Special Qualities

September Blog 9/12

There are 12 special qualities you need to understand and experience on the Mendip Hills. Each month in 2019 we’ll be introducing you to one of these special qualities. Individually they are important, together they are what makes Mendip an Area of Outstanding Natural Beauty.

Rocks are Dull


Rocks are quite dull and difficult to bring to life in an exciting way. They don’t do anything on our human timescale, they operate on a clock we struggle to get our little minds around through forces we struggle to comprehend. Studying them for a living must a be a struggle! Wait though, if we do begin to understand them they help us with some really important problems like energy and water use, mineral resources, crops and farming and adapting to climate change. And they’re the source of many adventures!

Did you know the Mendip Hills are the birth place of geological mapping? In the early 1800’s William Smith worked as a surveyor for the Somersetshire Coal Company, he realised that by studying fossils and the rock layers they were in he could predict other rock layers as they were laid down in a pattern. His first map of the geological layers around Bath was published in 1799, over the next few years he polished his new technique of showing the geological layers through different colours, then in 1815 he produced the first map of the entire country. To see the whole map click here.

So, the Mendip Hills play an important part in the academic study of geology. Rocks may seem a little dull sometimes, even we must admit that! We’re lucky we have lots of ‘ologists nearby and those that travel from far and wide to bring the rocks of Mendip to life. This conglomerate of geologists answers our call every year to help put on the Mendip Rocks programme of events. We have a formation of professors, experts and informed locals to lead you on walks, talks and tours that will interpret the significance of our local rocks to life before your eyes.

For eight years now we’ve been able to access quarries and sites you can’t normally get to. We get that quarries in the protected landscape of the Mendip Hills Area of Outstanding Natural Beauty are contentious. The Mendip quarries produce twelve million tonnes of stone a year, employ two thousand people, and have an annual turnover of £150m.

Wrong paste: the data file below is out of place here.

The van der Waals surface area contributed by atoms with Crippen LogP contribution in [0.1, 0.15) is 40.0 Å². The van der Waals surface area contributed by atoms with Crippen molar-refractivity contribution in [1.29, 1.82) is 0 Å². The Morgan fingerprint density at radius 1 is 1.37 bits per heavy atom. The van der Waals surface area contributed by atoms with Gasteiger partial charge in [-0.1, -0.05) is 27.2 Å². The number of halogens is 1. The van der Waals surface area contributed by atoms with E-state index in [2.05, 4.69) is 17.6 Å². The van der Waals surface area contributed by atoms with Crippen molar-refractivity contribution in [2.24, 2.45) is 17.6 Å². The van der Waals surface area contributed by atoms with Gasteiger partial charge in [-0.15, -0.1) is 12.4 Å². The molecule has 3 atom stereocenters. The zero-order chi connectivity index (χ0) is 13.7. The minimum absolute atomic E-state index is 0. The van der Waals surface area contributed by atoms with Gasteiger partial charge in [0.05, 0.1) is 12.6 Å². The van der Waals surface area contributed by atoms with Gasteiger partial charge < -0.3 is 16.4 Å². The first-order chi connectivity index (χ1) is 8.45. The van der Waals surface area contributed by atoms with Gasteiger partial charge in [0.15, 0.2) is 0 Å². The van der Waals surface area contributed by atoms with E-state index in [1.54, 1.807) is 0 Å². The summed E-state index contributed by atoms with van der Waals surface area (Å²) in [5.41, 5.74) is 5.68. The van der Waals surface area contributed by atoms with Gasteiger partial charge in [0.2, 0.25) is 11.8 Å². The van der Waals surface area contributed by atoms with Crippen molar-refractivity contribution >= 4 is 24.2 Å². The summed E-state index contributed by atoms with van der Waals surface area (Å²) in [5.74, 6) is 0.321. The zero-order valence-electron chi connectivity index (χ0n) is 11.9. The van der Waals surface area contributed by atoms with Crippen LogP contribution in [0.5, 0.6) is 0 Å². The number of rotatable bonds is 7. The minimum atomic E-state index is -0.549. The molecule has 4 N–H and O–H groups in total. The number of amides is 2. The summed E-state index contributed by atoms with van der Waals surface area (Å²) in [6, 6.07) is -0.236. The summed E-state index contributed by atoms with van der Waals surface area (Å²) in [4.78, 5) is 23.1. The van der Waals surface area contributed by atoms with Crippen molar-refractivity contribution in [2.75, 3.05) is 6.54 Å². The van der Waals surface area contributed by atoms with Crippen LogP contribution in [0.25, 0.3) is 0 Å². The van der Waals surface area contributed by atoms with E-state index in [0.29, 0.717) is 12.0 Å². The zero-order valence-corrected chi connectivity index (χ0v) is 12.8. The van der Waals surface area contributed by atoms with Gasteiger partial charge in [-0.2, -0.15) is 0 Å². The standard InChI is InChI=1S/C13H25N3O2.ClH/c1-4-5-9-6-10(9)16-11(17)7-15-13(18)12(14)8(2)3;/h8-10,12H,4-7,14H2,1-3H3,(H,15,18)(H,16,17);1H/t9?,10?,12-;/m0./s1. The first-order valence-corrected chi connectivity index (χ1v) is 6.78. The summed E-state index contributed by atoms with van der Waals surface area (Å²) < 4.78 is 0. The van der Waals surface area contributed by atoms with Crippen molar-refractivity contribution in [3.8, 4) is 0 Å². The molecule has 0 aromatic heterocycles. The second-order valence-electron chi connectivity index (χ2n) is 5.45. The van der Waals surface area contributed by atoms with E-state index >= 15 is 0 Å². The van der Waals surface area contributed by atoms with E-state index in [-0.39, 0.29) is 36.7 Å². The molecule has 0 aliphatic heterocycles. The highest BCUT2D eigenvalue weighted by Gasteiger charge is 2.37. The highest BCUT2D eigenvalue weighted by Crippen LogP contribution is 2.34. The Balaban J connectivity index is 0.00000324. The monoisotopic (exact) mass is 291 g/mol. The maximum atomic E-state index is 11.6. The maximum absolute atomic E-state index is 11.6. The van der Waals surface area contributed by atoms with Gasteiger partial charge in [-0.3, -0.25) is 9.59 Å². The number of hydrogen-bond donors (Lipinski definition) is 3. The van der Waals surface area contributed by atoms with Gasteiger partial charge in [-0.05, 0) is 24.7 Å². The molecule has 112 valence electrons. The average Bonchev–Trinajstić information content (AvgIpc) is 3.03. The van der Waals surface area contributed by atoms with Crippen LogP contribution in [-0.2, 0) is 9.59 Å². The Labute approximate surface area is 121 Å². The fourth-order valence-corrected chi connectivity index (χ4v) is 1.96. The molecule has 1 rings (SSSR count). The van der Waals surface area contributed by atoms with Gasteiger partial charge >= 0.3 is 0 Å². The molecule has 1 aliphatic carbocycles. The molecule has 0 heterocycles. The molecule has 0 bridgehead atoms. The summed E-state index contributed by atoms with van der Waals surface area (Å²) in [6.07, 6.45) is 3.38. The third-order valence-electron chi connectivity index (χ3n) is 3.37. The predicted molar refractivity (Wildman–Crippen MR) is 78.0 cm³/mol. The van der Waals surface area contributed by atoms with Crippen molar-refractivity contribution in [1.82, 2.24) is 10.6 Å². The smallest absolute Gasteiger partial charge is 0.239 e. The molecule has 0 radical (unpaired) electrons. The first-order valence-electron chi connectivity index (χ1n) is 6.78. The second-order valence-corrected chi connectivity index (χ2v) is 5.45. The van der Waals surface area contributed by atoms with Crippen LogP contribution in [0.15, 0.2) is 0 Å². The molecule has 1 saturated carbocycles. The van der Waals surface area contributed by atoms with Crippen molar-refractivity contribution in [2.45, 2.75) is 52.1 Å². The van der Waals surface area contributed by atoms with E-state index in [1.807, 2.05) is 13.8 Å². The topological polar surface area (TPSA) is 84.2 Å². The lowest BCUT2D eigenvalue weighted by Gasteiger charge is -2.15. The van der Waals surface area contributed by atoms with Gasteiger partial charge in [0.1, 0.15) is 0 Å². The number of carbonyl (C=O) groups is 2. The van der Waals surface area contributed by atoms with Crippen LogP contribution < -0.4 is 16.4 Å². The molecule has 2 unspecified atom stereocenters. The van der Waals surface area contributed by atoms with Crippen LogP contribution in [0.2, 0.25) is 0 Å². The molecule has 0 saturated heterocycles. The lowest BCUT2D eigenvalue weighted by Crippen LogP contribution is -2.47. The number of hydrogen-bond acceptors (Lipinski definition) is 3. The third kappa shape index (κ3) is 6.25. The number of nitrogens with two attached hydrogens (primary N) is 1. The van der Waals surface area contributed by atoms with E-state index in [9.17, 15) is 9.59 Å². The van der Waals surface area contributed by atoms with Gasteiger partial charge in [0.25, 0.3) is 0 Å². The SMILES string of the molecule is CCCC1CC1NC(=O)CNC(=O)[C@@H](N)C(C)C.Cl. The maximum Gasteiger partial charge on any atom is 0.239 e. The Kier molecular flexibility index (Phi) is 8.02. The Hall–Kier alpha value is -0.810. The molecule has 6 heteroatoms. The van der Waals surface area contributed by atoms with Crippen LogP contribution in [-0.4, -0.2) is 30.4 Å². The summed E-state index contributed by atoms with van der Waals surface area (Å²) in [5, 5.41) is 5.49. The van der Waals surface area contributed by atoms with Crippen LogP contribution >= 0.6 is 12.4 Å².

Prof Iain Stewart

Our understanding of geology has been expanded by quarrying and in some cases amazing cave systems have been opened increasing our knowledge of archaeology. But they are literally digging away the area. Wildlife has adapted in some instances to the quarries but in other areas it will have impacted on species. There are many arguments for and against, the best thing would be to go on one of the quarry tours and see for yourself.

Seeing geology up close, from the exposed seams at Ubley Warren through to the intimate Ebbor Gorge, is one of the 12 special qualities of the Mendip Hills Area of Outstanding Natural Beauty. These 12 qualities define the naturally beautiful and nationally protected area.

Rocks can be dull, unless you get up close and see how they relate to your life. “Selling Plant Earth: Communicating geology to the public” will be the very subject Professor Iain Stewart from many television programmes talks about on 12th October at the Somerset Earth Science Centre. Hear a real expert tell you why rocks aren’t dull.

To book on to the Professor Iain Stewart event click here. Or take a look at the Mendip Rocks! 2019 events programme.

Read our previous Blogs:

January #mendipwater (PDF Download 62KB)                                July #mendipviews (PDF Download 115KB)
February #mendipplateau (PDF Download 140KB)                         August #mendipridge (PDF Download
March #mendiparchaeology (PDF Download 114KB)
April #mendipchewvalley (PDF Download 104KB)
May #mendipgrasslands (PDF Download 211KB)
June #mendipadventure (PDF Download 219kb)